My son Ezra and I had a glorious breakthrough about boredom a few days ago, and I’m inspired to share it with you, in case it just might be contagious. (And no, it wasn’t about boredom breeding creativity or genius or whatever it was someone wise once said, though I’m sure that’s totally true too. ;-))
It all started when I found myself navigating a serious Saturday morning funk. These weeks of unending smoke in our valley— making the children stir-crazy in full-blown complaint— were really starting to get to me. Along with the simple challenge of needing to keep our active kids inside, it was consequently invoking a seemingly endless battle with Ezra about screen-time. The combination of his restless agitation and a constant vying for passive entertainment was becoming as exhausting for my ears as it was excruciating for my heart.
I’d also had a nasty headache on and off for days, and was pining for the personal space needed to work on my book. It was all feeling rather depressing and maddening. In my pain I began getting grouchy with my beloveds~ stingy with kindness, nit-picky, critical, and sloppily tossing around my agitated scowl.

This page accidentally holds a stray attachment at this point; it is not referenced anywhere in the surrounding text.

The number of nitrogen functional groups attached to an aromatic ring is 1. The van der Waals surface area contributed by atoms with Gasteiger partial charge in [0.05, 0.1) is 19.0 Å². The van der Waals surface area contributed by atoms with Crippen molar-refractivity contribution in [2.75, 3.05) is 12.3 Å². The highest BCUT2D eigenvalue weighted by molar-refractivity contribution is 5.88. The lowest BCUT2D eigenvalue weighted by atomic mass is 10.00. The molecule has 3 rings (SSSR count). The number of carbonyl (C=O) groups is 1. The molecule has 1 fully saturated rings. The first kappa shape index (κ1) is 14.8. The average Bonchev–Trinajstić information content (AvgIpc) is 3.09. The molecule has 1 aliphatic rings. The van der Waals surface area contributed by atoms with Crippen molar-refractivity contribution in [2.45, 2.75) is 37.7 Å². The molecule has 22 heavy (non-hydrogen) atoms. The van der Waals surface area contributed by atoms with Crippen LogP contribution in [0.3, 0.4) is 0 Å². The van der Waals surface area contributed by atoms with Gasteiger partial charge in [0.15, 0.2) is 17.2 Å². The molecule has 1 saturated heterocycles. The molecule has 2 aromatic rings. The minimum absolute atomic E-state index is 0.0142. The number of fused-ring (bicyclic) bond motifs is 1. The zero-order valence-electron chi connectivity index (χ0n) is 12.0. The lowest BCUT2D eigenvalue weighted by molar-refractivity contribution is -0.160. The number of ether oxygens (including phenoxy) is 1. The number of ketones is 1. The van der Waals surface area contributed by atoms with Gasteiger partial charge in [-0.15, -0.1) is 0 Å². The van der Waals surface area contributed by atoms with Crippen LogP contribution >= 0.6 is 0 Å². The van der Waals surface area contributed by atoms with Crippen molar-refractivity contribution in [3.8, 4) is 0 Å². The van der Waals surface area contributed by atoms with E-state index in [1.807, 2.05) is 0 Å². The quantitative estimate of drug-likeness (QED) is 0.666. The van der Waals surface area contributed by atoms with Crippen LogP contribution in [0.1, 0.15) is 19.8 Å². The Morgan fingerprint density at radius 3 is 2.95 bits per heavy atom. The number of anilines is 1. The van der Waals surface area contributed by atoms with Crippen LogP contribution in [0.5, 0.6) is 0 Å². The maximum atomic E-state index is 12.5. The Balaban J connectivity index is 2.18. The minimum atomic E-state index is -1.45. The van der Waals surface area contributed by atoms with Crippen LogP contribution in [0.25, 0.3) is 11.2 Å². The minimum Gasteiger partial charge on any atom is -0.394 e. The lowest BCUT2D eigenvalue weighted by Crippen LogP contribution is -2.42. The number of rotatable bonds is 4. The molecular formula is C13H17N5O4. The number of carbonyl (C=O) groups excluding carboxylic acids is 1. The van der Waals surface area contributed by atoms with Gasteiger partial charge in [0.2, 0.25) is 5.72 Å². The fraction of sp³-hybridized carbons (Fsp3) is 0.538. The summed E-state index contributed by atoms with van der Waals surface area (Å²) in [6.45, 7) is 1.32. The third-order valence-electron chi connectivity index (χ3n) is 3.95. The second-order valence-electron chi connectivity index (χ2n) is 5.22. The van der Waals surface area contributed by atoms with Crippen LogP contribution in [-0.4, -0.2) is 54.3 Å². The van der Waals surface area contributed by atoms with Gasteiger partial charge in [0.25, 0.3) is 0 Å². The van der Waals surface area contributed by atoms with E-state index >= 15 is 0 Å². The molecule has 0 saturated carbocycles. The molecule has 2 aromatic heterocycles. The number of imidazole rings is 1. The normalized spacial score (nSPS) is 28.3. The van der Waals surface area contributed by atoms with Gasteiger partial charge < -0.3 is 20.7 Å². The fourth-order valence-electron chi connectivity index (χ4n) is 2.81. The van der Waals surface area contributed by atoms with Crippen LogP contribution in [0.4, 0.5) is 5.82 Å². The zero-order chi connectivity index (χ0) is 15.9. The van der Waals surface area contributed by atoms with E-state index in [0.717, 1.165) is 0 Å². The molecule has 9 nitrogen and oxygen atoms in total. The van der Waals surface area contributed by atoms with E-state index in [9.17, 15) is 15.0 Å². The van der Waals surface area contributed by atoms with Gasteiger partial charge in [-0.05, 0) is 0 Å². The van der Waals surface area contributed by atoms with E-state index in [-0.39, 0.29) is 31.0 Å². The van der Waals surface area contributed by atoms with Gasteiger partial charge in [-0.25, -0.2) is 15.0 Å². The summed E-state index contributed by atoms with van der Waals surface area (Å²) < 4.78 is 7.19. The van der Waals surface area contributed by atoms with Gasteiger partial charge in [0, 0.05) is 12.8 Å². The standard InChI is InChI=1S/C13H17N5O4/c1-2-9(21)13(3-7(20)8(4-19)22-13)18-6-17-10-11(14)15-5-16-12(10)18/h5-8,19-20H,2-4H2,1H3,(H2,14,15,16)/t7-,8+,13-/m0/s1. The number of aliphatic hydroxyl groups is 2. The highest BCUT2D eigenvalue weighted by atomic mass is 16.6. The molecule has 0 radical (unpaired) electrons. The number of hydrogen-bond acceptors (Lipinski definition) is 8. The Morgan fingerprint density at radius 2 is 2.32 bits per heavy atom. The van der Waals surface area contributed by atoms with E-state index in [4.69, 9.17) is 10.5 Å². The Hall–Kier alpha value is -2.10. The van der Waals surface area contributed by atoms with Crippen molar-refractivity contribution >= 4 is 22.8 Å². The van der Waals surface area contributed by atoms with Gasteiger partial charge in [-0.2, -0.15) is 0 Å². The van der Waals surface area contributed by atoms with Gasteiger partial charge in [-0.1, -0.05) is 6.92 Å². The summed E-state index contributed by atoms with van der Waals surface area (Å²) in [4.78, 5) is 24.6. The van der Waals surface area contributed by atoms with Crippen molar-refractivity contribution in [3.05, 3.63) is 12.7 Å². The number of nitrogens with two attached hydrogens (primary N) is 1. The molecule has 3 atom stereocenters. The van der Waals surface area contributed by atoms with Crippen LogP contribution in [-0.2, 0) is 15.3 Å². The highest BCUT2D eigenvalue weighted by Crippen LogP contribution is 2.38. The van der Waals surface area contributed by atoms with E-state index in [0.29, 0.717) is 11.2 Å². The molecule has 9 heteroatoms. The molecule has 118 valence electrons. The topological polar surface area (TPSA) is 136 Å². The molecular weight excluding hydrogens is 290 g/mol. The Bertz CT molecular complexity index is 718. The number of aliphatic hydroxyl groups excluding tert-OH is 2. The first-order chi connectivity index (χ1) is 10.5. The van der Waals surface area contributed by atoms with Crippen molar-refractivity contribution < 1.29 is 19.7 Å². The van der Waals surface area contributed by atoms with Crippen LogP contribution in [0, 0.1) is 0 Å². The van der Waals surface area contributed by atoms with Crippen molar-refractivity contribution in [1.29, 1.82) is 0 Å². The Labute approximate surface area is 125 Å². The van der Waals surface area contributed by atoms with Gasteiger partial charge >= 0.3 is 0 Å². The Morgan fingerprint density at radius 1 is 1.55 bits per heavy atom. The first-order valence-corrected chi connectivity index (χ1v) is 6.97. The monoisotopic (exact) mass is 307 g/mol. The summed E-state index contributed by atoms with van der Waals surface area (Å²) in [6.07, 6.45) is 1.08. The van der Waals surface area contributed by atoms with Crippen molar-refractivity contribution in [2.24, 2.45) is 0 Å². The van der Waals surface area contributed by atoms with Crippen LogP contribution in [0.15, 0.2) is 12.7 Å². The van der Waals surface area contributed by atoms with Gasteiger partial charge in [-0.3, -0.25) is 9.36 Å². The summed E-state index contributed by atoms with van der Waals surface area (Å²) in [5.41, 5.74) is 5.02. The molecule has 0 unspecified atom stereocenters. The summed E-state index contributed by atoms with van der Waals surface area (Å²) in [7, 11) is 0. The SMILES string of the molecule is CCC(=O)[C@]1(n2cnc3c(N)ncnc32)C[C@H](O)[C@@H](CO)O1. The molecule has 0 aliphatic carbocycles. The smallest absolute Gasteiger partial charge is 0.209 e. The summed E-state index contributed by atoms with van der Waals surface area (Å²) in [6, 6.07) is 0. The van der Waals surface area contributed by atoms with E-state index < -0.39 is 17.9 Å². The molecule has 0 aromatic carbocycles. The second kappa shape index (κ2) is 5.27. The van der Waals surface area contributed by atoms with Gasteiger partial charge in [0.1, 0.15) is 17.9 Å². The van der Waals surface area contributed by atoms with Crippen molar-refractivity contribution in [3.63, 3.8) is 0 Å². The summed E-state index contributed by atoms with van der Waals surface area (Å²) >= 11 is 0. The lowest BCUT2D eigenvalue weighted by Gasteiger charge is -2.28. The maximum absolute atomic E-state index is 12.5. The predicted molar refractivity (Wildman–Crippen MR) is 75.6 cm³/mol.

Thankfully I finally overheard and oversaw myself, noticed the essential choice at hand, and realized an immediate attitude shift was in order. I escaped momentarily into the privacy of our master bedroom, took a cleansing shower, and then softly and deeply invoked the remembrance of gratitude.
Oh my, oh wow, thank you. Thank you for the sweet truth medicine of Thank You. How it changes everything!
I dropped through the sticky layers of emotional discontent, all my wants and un-wants, and simply let my guard down— to myself, to the smoke, to the day. I looked around my bedroom through these fresh-seeing eyes of my heart and gasped to notice white gladiolas standing tall in elegant bloom on our bedroom altar!
I had placed them there myself, two days earlier, but I hadn’t really seen them until now. Oh the gift of seeing flowers offering their open bloom~ what an honor this is! And just like that, I found my heart flooded with humble thankfulness for the abundantly blooming love and beauty of this lifetime.